ORIENTEERS HELP FIRST-YEAR STUDENTS UNDERSTAND THE HONOR CODE
Because the Honor Code is one of the most important aspects of a Haverford education, the College wants to familiarize first-year students with it right away. That's the job of the Honor Code Orienteers (HCOs), who, as part of the Customs program, oversee new students' introduction to the Code. They aid discussions of Honor Code issues, encourage freshmen to attend the twice-yearly plenary meetings, and serve as off-the-hall resources for their students throughout the year.
Orienteers participate in all traditional Customs activities, but one day of the week is set aside to address the Honor Code. The new students listen to speakers at the Quaker Meetinghouse and are then led, blindfolded, by an HCO on a“trust walk” to a selected place on campus, where they further discuss the Code.
Unlike Customs people, Honor Code Orienteers do not live on the same halls as their students, and so bring an objective outlook to students' conflicts and concerns. They maintain continuous contact with their students all year, talking with them about abstracts of recent Honor Council trials, bringing them to plenaries, and helping them understand the relevance of the Code to their lives at Haverford.
According to Elizabeth Bacon '04, co-head of this year's HCO Committee, first-year students usually want to know why the Code is so important, and whether or not members of the Haverford community truly pay attention to it. Words like“separation,” a penalty for some Honor Code violators, alarm them, says Bacon:“HCOs make sure the students are not afraid, and help them realize that the Code is on their side if they are willing to work with it and abide by its ideals.” The concept of confrontation is also confusing to some freshmen.“It sounds formal, but HCOs explain that it's a daily assertion of your opinions, and doesn't have to lead to an Honor Council trial.”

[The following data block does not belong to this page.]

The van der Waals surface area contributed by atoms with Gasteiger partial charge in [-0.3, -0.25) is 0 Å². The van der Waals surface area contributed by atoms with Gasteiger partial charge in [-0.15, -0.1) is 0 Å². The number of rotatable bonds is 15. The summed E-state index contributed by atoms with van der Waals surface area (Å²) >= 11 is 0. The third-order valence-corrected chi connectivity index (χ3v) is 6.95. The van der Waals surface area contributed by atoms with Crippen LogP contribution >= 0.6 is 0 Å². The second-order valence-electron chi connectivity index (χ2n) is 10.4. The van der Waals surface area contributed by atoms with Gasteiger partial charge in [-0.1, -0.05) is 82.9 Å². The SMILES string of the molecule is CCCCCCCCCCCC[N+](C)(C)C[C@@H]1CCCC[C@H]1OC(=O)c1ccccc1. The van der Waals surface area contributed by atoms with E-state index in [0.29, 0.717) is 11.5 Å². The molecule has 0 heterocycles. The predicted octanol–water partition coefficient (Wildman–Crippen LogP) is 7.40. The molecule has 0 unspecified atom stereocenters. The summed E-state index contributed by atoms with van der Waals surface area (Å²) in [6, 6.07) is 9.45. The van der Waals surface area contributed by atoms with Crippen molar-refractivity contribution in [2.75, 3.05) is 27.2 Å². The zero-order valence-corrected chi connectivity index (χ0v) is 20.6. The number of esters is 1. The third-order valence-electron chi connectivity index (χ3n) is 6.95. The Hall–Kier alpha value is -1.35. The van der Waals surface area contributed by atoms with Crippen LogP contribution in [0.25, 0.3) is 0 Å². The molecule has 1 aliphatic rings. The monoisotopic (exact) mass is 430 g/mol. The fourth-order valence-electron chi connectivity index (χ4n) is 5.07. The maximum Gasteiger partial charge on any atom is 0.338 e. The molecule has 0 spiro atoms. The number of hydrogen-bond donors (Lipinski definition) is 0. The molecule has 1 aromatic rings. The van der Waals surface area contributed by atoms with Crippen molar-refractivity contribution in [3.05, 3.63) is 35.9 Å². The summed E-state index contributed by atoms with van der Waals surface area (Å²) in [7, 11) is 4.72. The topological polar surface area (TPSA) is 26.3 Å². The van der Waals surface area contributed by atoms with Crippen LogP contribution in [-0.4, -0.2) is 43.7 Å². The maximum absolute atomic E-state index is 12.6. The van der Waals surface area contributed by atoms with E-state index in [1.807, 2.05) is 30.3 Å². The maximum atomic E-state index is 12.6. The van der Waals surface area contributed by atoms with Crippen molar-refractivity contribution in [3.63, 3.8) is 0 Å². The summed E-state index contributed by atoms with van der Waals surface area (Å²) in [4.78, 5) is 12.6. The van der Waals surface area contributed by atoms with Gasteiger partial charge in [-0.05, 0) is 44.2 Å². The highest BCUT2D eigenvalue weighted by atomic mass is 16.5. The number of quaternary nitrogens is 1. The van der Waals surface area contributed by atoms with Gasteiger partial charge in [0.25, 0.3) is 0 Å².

The Honor Code Orienteer Committee, which consists this year of co-heads Bacon and David Willis '04 and members Lauren Hradecky, Julien Colvin, and Mary Green all from the Class of 2005, is in charge of planning the Customs Week Honor Code-related activities and choosing and training new Orienteers in the spring.“We look for people who genuinely love the Code and can explain to new students why is it something to be excited about,” says Bacon.
Senior Associate Dean of Haverford and Dean of Student Life Steve Watter, who serves as an advisor to the HCO program, praises the Orienteers as valuable resources for new students.“Our experience is that it takes quite some time for students to come to terms with the Honor Code and their personal relationship to it,” he says,“so having a source or touchstone about the Code near at hand can help immeasurably as they engage in this process."